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BOOK REVIEW: ‘The Boyfriend’
By Thomas Perry
Mysterious Press, $25, 288 pages
If you are curious to find out how a professional hit man learns his trade, this is the book for you.
Thomas Perry has clearly devoted considerable research to the creation of this gripping account of the short and vicious life of Joey Moreland, who kills for profit and without a shred of pity. He meets his match in Jack Till, a former homicide detective turned private investigator who is equally painstaking in developing his methods of tracking down a killer.
What makes the hit man a difficult case is his talent for setting up a relationship with escort girls he finds on the Internet. A good-looking man, he is successful in persuading them to accept him as a friend as well as a lover, and moves into their apartments. That is, until it is time to put a bullet in their heads so that they cannot identify him.
Moreland has to maintain anonymity so that he can move on to his next well-paid killing, and he goes to the trouble of cleaning any sign of his presence from his victim's apartment, as well as robbing them of the cash they keep hidden at home. Moreland has been trained by a veteran hit man called Holcomb, who pays him $1,000 a week for three months of intensive training in the dark art of murder for hire. Moreland showed an aptitude for killing as a teenager when he shot the boyfriend of the young woman with whom he fell in love after she seduced him.
As a hit man, he has an easy target in the beautiful and vulnerable call girls who repose fatal trust in him as a solace in their often lonely lives. When Holcomb is killed on one of the assignments, Moreland takes over, controlled by a man known as The Broker, who sends out killers in response to requests from those with enough to pay for their services. The money is substantial at $50,000 and up, yet after a year or two, Moreland realizes it can't go on forever.
He needs enough cash to cut back on killing, and it is at this point he discovers he is being pursued by Till, who is as meticulous in his work as Moreland. Till is a retired homicide detective who has built a solid living as an investigator, partly because of his extreme caution in operation. He uses his former friends in law enforcement around the country to obtain information that helps him search for criminals, and this proves especially useful with Moreland when Till realizes the link with call girls advertising on the Internet. Till has been hired by the parents of an escort girl who became a Moreland victim. They had no idea what she did for a living but they want her avenged and Till is the man to do it.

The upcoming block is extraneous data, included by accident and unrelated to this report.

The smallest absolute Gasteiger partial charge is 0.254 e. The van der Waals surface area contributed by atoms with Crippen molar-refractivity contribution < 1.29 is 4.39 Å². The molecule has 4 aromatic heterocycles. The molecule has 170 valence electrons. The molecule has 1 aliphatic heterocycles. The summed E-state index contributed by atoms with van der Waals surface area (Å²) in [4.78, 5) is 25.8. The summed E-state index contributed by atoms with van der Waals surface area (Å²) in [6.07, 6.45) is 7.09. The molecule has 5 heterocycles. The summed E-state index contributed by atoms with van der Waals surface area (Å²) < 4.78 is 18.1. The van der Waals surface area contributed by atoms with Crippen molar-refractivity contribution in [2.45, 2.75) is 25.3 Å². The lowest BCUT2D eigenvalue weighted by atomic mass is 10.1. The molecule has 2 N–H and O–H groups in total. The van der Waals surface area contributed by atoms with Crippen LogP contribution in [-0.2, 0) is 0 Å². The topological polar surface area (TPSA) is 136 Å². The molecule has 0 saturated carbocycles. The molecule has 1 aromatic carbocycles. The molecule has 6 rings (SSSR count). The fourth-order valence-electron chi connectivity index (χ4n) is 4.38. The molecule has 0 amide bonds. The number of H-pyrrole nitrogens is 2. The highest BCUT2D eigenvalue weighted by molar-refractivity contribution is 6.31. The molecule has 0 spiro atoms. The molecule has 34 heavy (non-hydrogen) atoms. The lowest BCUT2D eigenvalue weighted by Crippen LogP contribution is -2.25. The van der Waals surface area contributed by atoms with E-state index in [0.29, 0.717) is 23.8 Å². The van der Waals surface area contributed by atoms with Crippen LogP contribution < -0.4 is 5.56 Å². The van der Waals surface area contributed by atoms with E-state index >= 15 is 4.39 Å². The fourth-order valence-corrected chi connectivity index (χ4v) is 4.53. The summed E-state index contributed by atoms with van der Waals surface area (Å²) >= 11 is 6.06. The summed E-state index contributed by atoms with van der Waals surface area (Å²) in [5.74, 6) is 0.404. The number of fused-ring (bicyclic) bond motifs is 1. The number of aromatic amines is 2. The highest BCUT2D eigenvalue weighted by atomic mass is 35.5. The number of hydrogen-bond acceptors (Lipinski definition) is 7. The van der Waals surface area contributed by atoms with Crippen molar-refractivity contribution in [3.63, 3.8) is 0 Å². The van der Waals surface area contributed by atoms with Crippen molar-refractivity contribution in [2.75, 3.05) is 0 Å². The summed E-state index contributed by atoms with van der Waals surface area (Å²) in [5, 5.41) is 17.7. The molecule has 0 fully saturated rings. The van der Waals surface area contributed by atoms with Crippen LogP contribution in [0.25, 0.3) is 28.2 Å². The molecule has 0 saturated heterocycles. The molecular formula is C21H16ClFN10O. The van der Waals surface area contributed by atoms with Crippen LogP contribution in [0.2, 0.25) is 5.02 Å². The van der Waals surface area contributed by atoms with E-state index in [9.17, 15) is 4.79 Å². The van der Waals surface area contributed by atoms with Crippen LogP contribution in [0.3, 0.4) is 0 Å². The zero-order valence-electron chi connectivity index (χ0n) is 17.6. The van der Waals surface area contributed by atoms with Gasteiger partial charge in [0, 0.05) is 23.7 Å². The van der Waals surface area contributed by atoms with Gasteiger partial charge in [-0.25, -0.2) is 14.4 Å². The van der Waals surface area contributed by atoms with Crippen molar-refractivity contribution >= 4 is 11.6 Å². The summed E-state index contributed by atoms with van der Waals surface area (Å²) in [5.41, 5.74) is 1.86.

The strength of the psychological drama lies in Mr. Perry's capacity to develop his characters. Both Moreland and Till are tough, perhaps more than a match for each other, and the hit man who has been dubbed "the boyfriend" because of his affairs with call girls is aware of with whom he is dealing.
Moreland's successful run of death comes to an end when he overdoes a killing involving a high-ranking Mexican official, whom he blows up with a powerful military gun. Those who paid considerable money for the killing are infuriated by the publicity it generates and the consequent danger to their anonymity. Killers turn on the killer, and Moreland finds himself on the run, acquiring another young woman along the way. However, Till is closing in, and the denouement is appropriately violent.
As in his other books involving saving someone by helping them disappear from danger, the author shows restraint in his plotting. He offers fascinating detail on the mindsets and well-honed skills of men like Moreland and Till, from their background to their training in firearms and physical fitness. They are tough, almost indestructible creatures with somewhat similar characteristics that have taken them in different directions.
There is little of the romantic about either man. While Till goes so far as to contemplate whether he should become interested in a woman who helps care for his daughter, Moreland is never distracted from his goals.
Moreland's interest in women lies solely in whether they can be of use in his work. Sleeping with them is quite incidental, and shooting them is part of the game. Mr. Perry has turned out another riveting mystery, ideal reading for travel.
Muriel Dobbin is a former White House and national political reporter for McClatchy newspapers and The Baltimore Sun.
By John R. Bolton
The president fiddles at his domestic altar while the world burns
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